Tuesday, September 11, 2007

My niece's first purchase

Today being Tuesday, Sharebuilder executed my (one-time) automatic savings plan in the new account I set up for my niece. The account now has 2.0738 shares of... wait for it... Pfizer! I know in previous posts I've gone on at length about why I didn't like Pfizer as a stock to own (if not as a company), but they've taken a real beating in the market lately and it looks good to me. The dividend yield is just about 5% and is set to increase regularly. Since I'm honestly planning not to sell these shares for 20 years (think of what the $19.95 real-time commission would do to the profits!), I feel like that gives Pfizer plenty of time to come up with a few great new drugs, raise the dividend significantly, and perhaps buy a few smaller drug companies to stimulate growth.

Speaking of the real-time commission, at some point these shares *will* have to be sold. Therefore my strategy is going to be to invest in just a few securities (some individual stocks and some ETFs) so that each position is big enough in 20 years that the commission won't seriously hurt it.

Since I just opened the account, I was able to participate in a free trial of Sharebuilder's standard pricing program, which means there was no commission on the purchase. However, after this month is up I'm going to have to come up with a strategy to minimize commissions. It will probably involve investing her birthday and Christmas presents together.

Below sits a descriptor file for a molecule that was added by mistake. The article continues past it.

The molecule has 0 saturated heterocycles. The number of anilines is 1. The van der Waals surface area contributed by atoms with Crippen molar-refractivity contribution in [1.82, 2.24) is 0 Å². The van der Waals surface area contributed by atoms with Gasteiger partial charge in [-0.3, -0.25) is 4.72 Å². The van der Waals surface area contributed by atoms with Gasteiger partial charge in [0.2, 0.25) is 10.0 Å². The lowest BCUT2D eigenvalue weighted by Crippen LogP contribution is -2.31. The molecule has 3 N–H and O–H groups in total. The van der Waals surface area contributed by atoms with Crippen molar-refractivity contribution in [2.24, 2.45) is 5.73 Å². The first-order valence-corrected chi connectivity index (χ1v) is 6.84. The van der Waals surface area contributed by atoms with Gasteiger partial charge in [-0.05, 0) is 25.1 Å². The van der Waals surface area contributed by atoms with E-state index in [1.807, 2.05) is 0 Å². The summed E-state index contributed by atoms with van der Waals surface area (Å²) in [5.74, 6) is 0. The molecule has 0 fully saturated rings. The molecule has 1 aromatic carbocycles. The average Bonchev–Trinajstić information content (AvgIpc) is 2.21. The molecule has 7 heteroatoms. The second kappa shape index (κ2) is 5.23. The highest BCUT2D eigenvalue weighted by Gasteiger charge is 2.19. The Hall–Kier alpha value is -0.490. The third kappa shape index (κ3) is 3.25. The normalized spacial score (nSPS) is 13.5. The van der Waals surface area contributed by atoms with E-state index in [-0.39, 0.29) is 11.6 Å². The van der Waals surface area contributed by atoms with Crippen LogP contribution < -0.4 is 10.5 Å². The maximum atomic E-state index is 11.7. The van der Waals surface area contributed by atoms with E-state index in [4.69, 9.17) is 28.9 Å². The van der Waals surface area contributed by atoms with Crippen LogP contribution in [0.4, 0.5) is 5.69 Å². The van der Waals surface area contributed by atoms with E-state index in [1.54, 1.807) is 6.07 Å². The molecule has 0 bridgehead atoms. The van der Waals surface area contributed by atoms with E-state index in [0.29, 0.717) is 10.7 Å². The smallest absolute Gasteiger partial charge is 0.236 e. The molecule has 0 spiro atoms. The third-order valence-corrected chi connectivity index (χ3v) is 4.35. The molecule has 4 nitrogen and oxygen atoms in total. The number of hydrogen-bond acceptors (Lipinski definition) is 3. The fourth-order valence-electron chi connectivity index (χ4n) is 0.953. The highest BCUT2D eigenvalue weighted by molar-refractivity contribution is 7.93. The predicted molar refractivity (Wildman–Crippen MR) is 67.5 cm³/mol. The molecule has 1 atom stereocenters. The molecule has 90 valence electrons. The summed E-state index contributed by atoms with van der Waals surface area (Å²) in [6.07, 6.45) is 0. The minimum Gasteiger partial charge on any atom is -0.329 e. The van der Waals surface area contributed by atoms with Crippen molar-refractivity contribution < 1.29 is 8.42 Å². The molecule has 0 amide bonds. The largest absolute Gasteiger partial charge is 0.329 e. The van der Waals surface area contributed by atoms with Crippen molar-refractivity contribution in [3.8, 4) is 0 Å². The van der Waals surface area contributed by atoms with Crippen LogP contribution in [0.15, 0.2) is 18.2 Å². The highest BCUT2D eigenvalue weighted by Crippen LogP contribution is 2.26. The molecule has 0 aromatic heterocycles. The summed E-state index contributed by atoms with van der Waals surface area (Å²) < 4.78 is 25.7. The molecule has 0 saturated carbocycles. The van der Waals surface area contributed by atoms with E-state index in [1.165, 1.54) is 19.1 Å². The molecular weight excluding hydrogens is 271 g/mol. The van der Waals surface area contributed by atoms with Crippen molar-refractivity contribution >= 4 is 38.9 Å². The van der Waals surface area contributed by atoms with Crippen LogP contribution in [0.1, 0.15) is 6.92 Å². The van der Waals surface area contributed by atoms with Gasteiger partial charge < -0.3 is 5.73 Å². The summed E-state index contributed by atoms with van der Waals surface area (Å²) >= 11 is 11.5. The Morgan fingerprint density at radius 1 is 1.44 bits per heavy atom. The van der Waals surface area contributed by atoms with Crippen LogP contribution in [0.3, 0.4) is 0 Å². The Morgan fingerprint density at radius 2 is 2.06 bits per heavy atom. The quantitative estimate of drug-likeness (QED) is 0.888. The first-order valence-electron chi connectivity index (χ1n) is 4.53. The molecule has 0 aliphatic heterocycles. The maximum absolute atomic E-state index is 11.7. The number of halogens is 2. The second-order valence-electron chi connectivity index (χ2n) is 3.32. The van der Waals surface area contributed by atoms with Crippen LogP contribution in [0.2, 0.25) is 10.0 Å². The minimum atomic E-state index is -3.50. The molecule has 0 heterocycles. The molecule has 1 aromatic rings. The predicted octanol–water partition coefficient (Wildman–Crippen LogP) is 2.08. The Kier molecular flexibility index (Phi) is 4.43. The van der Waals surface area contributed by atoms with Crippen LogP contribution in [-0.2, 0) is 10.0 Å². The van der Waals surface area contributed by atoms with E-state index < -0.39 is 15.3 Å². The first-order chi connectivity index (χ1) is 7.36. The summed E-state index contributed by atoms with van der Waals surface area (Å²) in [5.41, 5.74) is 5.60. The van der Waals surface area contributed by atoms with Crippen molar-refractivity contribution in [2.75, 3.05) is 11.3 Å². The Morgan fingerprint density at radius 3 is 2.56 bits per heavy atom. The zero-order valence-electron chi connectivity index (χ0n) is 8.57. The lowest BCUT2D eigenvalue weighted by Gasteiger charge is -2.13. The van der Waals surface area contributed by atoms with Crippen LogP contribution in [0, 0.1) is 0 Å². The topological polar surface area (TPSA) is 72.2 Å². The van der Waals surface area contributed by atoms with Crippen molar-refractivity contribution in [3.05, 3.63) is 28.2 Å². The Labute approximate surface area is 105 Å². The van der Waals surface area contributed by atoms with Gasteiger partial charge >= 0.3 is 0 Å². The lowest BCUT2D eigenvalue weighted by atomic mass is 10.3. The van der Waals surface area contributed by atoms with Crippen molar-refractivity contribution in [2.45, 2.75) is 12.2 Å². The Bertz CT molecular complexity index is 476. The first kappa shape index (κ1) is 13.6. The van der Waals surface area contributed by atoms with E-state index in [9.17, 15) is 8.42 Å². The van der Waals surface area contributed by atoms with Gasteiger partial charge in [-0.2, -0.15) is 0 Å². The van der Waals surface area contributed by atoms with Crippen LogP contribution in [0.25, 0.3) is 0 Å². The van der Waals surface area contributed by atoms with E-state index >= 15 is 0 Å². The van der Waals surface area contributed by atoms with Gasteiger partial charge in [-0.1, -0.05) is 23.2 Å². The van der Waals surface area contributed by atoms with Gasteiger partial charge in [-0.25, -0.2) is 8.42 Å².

Another idea is to use this account for my other niece and nephew rather than opening separate accounts for them. Even though I'll miss out on potential promotions (like the $50 I got for opening this account), over the long run it'll save quite a lot in commissions. The downside is that transferring the shares to them will be more complicated. Well, I don't have to decide now!

1 comment:

stealthy said...

congrats... well I guess its congrats to her.

What if you just transferred her christmas and birthday money into the sharebuilder account along with your other neices and nephews and then once a year invest it all at one time into maybe 3 or 4 different companies. You'll still be earning pretty decent interest from the money market fund.